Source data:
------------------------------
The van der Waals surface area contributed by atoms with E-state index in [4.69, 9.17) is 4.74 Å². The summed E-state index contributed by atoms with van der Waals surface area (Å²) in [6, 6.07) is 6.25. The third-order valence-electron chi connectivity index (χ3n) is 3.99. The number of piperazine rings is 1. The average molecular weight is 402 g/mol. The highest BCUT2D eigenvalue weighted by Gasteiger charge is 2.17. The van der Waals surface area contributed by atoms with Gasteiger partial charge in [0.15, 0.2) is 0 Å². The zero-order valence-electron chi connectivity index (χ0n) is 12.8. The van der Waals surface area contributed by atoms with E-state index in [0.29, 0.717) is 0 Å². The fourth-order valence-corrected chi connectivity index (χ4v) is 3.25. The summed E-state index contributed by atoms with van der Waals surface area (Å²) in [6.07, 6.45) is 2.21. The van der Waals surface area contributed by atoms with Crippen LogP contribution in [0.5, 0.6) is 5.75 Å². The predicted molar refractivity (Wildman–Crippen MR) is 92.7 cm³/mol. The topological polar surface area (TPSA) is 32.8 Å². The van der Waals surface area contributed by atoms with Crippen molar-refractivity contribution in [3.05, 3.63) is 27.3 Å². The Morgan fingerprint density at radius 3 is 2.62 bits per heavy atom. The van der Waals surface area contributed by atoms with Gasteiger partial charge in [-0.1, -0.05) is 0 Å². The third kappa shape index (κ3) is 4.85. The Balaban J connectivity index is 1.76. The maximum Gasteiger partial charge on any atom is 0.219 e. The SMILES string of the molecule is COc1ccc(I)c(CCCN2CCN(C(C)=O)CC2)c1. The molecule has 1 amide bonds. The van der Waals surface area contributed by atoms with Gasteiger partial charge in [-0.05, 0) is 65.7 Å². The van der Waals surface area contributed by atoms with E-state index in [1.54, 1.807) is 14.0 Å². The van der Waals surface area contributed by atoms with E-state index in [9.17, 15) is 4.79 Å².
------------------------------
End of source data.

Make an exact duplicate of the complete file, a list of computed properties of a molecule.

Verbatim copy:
The van der Waals surface area contributed by atoms with E-state index in [4.69, 9.17) is 4.74 Å². The summed E-state index contributed by atoms with van der Waals surface area (Å²) in [6, 6.07) is 6.25. The third-order valence-electron chi connectivity index (χ3n) is 3.99. The number of piperazine rings is 1. The average molecular weight is 402 g/mol. The highest BCUT2D eigenvalue weighted by Gasteiger charge is 2.17. The van der Waals surface area contributed by atoms with Gasteiger partial charge in [0.15, 0.2) is 0 Å². The zero-order valence-electron chi connectivity index (χ0n) is 12.8. The van der Waals surface area contributed by atoms with E-state index in [0.29, 0.717) is 0 Å². The fourth-order valence-corrected chi connectivity index (χ4v) is 3.25. The summed E-state index contributed by atoms with van der Waals surface area (Å²) in [6.07, 6.45) is 2.21. The van der Waals surface area contributed by atoms with Crippen LogP contribution in [0.5, 0.6) is 5.75 Å². The predicted molar refractivity (Wildman–Crippen MR) is 92.7 cm³/mol. The topological polar surface area (TPSA) is 32.8 Å². The van der Waals surface area contributed by atoms with Crippen molar-refractivity contribution in [3.05, 3.63) is 27.3 Å². The Morgan fingerprint density at radius 3 is 2.62 bits per heavy atom. The van der Waals surface area contributed by atoms with Gasteiger partial charge in [-0.1, -0.05) is 0 Å². The third kappa shape index (κ3) is 4.85. The Balaban J connectivity index is 1.76. The maximum Gasteiger partial charge on any atom is 0.219 e. The SMILES string of the molecule is COc1ccc(I)c(CCCN2CCN(C(C)=O)CC2)c1. The molecule has 1 amide bonds. The van der Waals surface area contributed by atoms with Gasteiger partial charge in [-0.05, 0) is 65.7 Å². The van der Waals surface area contributed by atoms with E-state index in [1.54, 1.807) is 14.0 Å². The van der Waals surface area contributed by atoms with E-state index in [9.17, 15) is 4.79 Å².